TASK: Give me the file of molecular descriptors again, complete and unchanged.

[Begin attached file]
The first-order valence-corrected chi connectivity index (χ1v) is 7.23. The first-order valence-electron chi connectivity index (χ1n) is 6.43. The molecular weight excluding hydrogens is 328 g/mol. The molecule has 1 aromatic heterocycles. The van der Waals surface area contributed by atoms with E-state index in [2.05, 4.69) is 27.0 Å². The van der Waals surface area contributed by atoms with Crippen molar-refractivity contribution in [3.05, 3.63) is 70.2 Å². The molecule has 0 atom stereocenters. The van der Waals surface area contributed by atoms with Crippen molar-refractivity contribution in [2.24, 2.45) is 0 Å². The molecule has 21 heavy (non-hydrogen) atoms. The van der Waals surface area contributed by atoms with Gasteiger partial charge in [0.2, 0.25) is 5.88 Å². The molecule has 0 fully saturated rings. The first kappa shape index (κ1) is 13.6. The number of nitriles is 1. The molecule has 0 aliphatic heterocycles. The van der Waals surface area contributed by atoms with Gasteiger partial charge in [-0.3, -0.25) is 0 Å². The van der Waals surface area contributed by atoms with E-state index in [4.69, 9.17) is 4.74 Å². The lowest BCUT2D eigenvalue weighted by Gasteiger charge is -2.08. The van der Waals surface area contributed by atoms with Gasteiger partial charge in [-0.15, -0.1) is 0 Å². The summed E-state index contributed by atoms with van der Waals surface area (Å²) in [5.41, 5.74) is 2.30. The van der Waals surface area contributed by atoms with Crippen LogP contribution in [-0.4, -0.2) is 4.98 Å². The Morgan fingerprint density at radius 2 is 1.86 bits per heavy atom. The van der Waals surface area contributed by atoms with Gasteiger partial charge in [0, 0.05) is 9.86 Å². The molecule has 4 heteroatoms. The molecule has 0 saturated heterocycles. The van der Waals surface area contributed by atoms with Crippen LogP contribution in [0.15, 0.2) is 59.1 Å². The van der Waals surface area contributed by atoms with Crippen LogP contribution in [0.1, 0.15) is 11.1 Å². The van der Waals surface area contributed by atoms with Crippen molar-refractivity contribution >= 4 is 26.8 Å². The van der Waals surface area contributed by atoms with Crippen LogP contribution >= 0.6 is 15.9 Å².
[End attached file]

The first-order valence-corrected chi connectivity index (χ1v) is 7.23. The first-order valence-electron chi connectivity index (χ1n) is 6.43. The molecular weight excluding hydrogens is 328 g/mol. The molecule has 1 aromatic heterocycles. The van der Waals surface area contributed by atoms with E-state index in [2.05, 4.69) is 27.0 Å². The van der Waals surface area contributed by atoms with Crippen molar-refractivity contribution in [3.05, 3.63) is 70.2 Å². The molecule has 0 atom stereocenters. The van der Waals surface area contributed by atoms with Crippen molar-refractivity contribution in [2.24, 2.45) is 0 Å². The molecule has 21 heavy (non-hydrogen) atoms. The van der Waals surface area contributed by atoms with Gasteiger partial charge in [0.2, 0.25) is 5.88 Å². The molecule has 0 fully saturated rings. The first kappa shape index (κ1) is 13.6. The number of nitriles is 1. The molecule has 0 aliphatic heterocycles. The van der Waals surface area contributed by atoms with Gasteiger partial charge in [-0.3, -0.25) is 0 Å². The van der Waals surface area contributed by atoms with E-state index in [4.69, 9.17) is 4.74 Å². The lowest BCUT2D eigenvalue weighted by Gasteiger charge is -2.08. The van der Waals surface area contributed by atoms with Gasteiger partial charge in [-0.15, -0.1) is 0 Å². The summed E-state index contributed by atoms with van der Waals surface area (Å²) in [5.41, 5.74) is 2.30. The van der Waals surface area contributed by atoms with Crippen LogP contribution in [-0.4, -0.2) is 4.98 Å². The Morgan fingerprint density at radius 2 is 1.86 bits per heavy atom. The van der Waals surface area contributed by atoms with Gasteiger partial charge in [0, 0.05) is 9.86 Å². The molecule has 4 heteroatoms. The molecule has 0 saturated heterocycles. The van der Waals surface area contributed by atoms with Crippen LogP contribution in [0.15, 0.2) is 59.1 Å². The van der Waals surface area contributed by atoms with Crippen LogP contribution in [0.1, 0.15) is 11.1 Å². The van der Waals surface area contributed by atoms with Crippen molar-refractivity contribution >= 4 is 26.8 Å². The van der Waals surface area contributed by atoms with Crippen LogP contribution >= 0.6 is 15.9 Å².